4.9/10
121
10 user 1 critic

Let's Rock (1958)

| Music | June 1958 (USA)
Singer's girlfriend helps him adjust to the new rock'n'roll music.

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Cast

Cast overview, first billed only:
Julius LaRosa ...
Tommy Adane
Phyllis Newman ...
Kathy Abbott
...
Charlie
...
Pickup Girl (as Joy Harman)
...
Himself
Danny and the Juniors ...
Themselves - Performers ('AtThe Hop')
Roy Hamilton ...
Himself
...
Himself
...
Herself
The Royal Teens ...
Themselves
Al DeNittis ...
Tyrones Saxophonist (as the Tyrones)
Tyrone DeNittis ...
Himself (as the Tyrones)
George Lesser ...
Tyrones Singer (as the Tyrones)
Paul Sherman ...
Himself / MC
Harold Gary ...
Shep Harris
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Storyline

Singer's girlfriend helps him adjust to the new rock'n'roll music.

Plot Summary | Add Synopsis

Plot Keywords:

dance | teenager | rock music | See All (3) »

Taglines:

Rockin'est Stars of All!

Genres:

Music

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Details

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Release Date:

June 1958 (USA)  »

Also Known As:

A bailar tocan  »

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Technical Specs

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Aspect Ratio:

1.37 : 1
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Did You Know?

Trivia

This was the only screen appearance of Danny and the Juniors, who performed "At The Hop", and The Royal Teens (with Bob Gaudio), who performed "Short Shorts". They were two big rock groups of the late 1950s. See more »

Goofs

The sax player and guitarist for The Royal Teens are close to, then farther apart from the lead singer between shots. See more »

Crazy Credits

A shot of a rocket launching into space is shown before the Columbia logo at the beginning of the movie. See more »

Soundtracks

I've Been Waiting For You All Of My Life
(as "I'll Be Waiting For You")
Written by Linda Kimball and Mark Sherrill
Performed by Paul Anka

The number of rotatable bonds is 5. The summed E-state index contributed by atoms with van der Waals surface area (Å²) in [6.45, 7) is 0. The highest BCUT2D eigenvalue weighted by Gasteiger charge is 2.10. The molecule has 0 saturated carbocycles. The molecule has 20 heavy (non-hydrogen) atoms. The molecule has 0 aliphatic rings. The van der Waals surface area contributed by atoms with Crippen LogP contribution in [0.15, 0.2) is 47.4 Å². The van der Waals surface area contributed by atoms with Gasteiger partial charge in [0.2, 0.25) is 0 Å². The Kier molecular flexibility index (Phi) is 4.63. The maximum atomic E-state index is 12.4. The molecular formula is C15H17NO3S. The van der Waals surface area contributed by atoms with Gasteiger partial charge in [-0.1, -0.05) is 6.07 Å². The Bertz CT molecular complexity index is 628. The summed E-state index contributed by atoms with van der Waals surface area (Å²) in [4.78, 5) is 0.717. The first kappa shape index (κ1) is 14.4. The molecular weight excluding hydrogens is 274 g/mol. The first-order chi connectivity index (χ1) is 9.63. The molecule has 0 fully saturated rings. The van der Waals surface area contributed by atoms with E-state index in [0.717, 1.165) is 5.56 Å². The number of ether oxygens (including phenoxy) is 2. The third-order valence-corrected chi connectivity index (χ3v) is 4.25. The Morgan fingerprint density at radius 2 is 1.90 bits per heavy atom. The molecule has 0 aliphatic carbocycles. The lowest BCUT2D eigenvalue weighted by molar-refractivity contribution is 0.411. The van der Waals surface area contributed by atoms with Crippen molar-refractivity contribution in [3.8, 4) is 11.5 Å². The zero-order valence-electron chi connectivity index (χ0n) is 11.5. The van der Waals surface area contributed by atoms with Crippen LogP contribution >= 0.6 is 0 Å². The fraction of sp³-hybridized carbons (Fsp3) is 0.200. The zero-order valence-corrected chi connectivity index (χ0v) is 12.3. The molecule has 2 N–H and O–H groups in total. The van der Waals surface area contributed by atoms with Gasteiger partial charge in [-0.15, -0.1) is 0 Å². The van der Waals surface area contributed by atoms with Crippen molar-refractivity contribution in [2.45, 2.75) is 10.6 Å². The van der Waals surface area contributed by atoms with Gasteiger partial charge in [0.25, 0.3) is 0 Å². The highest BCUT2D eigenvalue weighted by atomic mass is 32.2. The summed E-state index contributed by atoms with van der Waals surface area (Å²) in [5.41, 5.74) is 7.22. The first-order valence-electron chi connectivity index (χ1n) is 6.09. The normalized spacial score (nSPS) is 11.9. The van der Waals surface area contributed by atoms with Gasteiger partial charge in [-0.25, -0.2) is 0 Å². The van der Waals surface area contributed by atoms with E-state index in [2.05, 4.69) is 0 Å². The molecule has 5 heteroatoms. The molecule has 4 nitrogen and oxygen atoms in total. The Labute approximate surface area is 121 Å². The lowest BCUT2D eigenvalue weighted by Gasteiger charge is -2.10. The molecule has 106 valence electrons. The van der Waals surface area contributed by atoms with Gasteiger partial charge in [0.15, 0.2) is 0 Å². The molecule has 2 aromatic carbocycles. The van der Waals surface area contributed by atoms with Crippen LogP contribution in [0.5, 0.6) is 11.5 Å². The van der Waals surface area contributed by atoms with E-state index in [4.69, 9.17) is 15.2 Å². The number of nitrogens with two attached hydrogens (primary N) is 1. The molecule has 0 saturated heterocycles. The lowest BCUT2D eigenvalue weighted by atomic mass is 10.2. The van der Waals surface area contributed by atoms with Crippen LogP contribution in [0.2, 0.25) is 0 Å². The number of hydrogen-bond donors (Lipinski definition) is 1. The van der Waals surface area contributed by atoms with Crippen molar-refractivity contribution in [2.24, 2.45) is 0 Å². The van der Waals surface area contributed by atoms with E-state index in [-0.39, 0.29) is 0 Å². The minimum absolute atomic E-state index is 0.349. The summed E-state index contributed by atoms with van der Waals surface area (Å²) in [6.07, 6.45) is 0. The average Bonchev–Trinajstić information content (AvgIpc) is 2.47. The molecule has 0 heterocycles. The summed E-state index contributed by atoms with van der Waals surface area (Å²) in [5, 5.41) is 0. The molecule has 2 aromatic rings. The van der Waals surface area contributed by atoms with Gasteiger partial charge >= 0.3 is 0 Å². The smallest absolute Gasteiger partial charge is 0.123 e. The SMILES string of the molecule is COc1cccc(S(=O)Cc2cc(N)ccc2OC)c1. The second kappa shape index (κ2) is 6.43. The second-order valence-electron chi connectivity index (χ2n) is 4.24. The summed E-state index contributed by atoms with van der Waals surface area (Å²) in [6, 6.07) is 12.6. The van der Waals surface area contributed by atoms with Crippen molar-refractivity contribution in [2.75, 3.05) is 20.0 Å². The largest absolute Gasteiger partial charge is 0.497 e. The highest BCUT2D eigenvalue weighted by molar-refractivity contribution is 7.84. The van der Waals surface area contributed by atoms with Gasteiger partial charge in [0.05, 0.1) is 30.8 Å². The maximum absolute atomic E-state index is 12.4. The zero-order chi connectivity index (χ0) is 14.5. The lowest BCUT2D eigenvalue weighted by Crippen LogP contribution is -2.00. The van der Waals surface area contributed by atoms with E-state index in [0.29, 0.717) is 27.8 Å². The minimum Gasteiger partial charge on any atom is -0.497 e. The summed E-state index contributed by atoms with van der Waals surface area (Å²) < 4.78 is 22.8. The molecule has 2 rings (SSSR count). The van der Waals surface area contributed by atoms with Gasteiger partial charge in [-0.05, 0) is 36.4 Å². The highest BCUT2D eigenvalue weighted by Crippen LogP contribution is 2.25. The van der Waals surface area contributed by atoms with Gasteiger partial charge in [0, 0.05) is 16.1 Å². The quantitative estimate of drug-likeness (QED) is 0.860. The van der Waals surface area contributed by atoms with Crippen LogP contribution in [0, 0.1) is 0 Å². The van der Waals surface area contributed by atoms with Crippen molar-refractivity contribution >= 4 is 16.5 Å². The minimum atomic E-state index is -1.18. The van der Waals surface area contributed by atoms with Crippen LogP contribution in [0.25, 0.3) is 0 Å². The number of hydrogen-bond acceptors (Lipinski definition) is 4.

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User Reviews

 
Better Than Expected
13 April 2009 | by (Claremont,USA) – See all my reviews

For a number of reasons I was prepared to dislike this movie. But in fact I found it a pleasant diversion and at times even charming, especially the little "getting acquainted" stroll down New York streets. Crooner LaRosa steps into his acting role in surprisingly skillful fashion and in other circumstances might have had a successful lightweight career. But I don't think his early appeal ever really recovered from accusations that he had dodged service in the Korean War or from his highly publicized run-in with TV impresario Arthur Godfrey. Bubbly Phyllis Newman adds a lot of personality and charm. Too bad, in my little book, that she made a career on TV instead of in movies where that sparkle could have been spotlighted. Also, Conrad Janis makes an effective, smooth-talking show business agent and foil for LaRosa. In fact, I learned quite a bit about the business side of the old record industry from the intelligent, non-sappy screenplay.

To me, the musical acts are a matter of taste, but the revue does give later generations a chance to catch Danny & the Juniors' chart-topping rendition of "At the Hop", a true R&R classic. Yes indeed, R&R did pretty much replace ballads among teens and kill off popular TV shows like Your Hit Parade, a traditional Saturday evening staple. But it did revitalize a record industry clearly in need of new direction. Off hand, I can't recall a single popular ballad singer who made a successful transition to R&R, as LaRosa's character is trying to do here, but I could be wrong. Anyway, the movie remains an entertaining little window into a period when popular music was undergoing wrenchingly revolutionary change.


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